17. How long did you study ballet?

    From 6 years old all the way through college

  18. What would you perform if you were put on the spot?

    I’m not sure you’d get a performance out of me, but you would see my face turn an interesting shade of red.

  19. What’s something you’d like to do more of this year?

    I’d like to spend this summer exploring New England, antiquing, and discovering new swimming holes.

  20. What’s your best antiquing purchase?

    I’m always on the hunt for treasures. A recent favorite find is a set of Audubon prints I discovered in the Finger Lakes.

  21. What’s the scariest thing you’ve done that you’d do again?

    This is more unwise than scary, but when I was a teenager, I used to meet my friends on top of a rickety railroad trestle. We’d dangle our feet off the edge and listen to the creek rushing far below.

  22. What’s something the world needs more of?

    Grace—in how we treat ourselves, each other, our planet

  23. What are you passionate about?

    Music, interior design, and any and all carbs

  24. Besides this one, in which historical era do you think you’d be most suited to live?

    The ’70s, so I could see Led Zeppelin play.

  25. What’s something you wanted to be passionate about but just couldn’t get into?


  26. What’s your golden rule?

    The Golden Rule. It reminds me to be empathetic.

  27. Do you have a favorite feeling or sensation?


  28. When was the last time you experienced awe?

    Flying at night with a front row seat to the constellations

  29. If past lives are a thing, what was one of yours?

    Being a Roycroft artisan would have been fascinating. I’m not sold on past lives though.

  30. If you weren’t at your current position, what would you be doing?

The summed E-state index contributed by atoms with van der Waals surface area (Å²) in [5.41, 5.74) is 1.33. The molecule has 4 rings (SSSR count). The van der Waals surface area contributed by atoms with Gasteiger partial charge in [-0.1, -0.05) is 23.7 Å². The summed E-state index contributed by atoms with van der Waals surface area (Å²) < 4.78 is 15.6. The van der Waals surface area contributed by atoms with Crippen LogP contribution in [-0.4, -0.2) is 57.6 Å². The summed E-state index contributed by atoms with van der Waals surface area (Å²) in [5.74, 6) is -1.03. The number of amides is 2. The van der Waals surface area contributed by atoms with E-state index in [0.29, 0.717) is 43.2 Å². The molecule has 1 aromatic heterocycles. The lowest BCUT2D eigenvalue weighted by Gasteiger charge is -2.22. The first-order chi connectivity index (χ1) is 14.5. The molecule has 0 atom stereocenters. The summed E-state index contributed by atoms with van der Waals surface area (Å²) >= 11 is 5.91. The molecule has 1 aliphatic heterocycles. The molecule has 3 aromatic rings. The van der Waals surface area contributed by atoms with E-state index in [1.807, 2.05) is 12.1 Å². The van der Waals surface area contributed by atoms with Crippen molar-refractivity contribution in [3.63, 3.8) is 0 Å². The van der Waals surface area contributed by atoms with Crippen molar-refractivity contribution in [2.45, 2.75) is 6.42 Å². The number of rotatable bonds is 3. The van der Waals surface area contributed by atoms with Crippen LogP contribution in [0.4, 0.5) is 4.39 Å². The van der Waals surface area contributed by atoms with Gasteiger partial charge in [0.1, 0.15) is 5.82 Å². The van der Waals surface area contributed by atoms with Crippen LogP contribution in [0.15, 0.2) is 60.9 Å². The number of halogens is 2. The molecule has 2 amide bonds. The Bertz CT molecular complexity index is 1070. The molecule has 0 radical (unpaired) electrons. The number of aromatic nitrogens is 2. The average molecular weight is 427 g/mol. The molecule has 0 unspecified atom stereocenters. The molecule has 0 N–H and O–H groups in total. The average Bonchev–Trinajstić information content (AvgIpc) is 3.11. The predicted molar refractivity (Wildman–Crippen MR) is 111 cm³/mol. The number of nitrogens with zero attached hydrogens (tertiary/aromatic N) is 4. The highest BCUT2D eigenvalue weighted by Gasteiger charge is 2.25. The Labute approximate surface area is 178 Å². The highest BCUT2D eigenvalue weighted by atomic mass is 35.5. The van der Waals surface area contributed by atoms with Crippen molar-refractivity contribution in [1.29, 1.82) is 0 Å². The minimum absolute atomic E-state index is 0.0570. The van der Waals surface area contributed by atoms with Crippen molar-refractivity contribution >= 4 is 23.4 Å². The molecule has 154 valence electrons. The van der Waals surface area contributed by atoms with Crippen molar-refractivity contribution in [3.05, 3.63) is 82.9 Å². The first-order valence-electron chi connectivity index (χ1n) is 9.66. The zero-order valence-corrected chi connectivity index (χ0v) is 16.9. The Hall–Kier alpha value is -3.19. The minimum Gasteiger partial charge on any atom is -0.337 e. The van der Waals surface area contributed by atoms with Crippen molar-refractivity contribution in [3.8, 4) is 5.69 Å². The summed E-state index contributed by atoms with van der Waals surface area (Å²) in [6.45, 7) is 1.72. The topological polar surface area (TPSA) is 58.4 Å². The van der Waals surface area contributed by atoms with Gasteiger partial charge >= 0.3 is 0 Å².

I’d either be an interior designer or running a bookstore.

  31. What’s your favorite movie quote?

    “Dozens of people spontaneously combust each year, it’s just not really widely reported.”

  32. Do you have any superpowers we should know about?

    I’m very good at untangling things. Give me a knotted shoelace or a snarled necklace, and I’ll smooth it out in seconds flat.

  33. If you could choose, what superpower would you want to have?


  34. What’s the best advice you’ve ever received?

    Your life right now doesn’t have to be your life now. Things are temporary, they pass, and you can always make a different choice.

  35. Can you tell us about one of your best different choices?

    Changing my major in college

  36. From what to what and why?

    I started as a history major because I wanted to work in a museum. Then, I took English 101 and was hooked.

  37. What does a perfect day look like to you?

    65 degrees, no alarm clock, Butter Block croissants, drinks outside with friends, pasta for dinner, then staying up late with a book and nowhere to be in the morning